Fig 4. A-769662 treatment abrogated joint damage and IL-6 expression in passive K/BxN arthritis.

(A) Representative H&E and Safranin O stained sections of ankle joints on day 7 of arthritis induction in DMSO and A-769662-treated mice. Magnification 200x original. Black arrows in H&E stained sections show joint inflammation and white arrows in Safranin O stained sections show cartilage damage that was reduced in A-769662-treated ankles. (B) Histological scores for joint inflammation, erosion and cartilage damage in vehicle and high dose A-769662-treated mice on day 7 after serum transfer. (C) Proteins of joint tissues from naive (n = 3 mice per group) and arthritic mice (n = 5 mice per group) of DMSO and A-769662-treated mice were extracted and analyzed by ELISA for the presence of the indicated cytokines.

We also studied the effect of the A-769662 in another model of inflammatory arthritis, the antigen induced arthritis (AIA) model, which was shown to be macrophage dependent as well in its effective phase [14]. Clinical and histologic analysis showed a reduction in knee thickness, inflammatory cell infiltration, and significantly decreased joint destruction and cartilage damage in A-769662-treated mice (Fig 5A and 5B). Humoral immunity, tested by the relative levels of mBSA-specific antibodies in sera, was also comparable in all mice treated (data not shown). Importantly, A-769662 treatment not only prevented the onset of arthritis but also successfully suppressed joint damage in mice if treatment was initiated in established disease (Fig 5A and 5B). IL-6 amounts in both joints and serum were also significantly lower in A-769662-treated mice in this model of inflammatory arthritis. (Fig 5C and 5D), confirming the role of AMPK activation in inhibition of IL-6 secretion in inflammation.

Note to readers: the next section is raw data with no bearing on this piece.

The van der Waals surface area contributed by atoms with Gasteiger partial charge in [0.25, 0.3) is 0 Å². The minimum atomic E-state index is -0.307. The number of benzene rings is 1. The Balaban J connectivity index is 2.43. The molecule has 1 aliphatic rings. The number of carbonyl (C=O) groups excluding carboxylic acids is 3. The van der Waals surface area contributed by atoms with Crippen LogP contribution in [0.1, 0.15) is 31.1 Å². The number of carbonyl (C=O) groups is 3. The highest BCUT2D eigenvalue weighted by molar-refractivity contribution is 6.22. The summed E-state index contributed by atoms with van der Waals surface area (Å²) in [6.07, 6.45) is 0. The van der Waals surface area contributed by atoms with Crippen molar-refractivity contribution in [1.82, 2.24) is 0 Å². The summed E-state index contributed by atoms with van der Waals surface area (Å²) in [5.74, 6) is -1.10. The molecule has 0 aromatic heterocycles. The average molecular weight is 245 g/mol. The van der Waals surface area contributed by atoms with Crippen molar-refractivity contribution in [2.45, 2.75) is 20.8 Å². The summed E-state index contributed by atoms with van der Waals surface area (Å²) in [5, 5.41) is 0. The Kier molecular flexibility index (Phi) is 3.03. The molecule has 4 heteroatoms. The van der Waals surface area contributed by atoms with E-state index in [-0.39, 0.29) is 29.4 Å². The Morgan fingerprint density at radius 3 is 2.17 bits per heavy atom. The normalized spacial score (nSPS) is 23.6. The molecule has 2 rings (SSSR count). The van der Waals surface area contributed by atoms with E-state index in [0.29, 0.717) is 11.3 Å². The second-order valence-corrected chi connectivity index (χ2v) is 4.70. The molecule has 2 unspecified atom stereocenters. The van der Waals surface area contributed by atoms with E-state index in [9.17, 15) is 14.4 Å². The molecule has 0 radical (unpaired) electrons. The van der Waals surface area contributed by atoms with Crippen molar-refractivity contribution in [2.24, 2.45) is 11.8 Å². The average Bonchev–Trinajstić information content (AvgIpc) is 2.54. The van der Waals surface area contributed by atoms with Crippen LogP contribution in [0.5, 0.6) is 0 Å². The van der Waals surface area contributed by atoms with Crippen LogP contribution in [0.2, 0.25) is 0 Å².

Fig 5. A-769662 treatment also abrogated joint damage and IL-6 expression in AIA.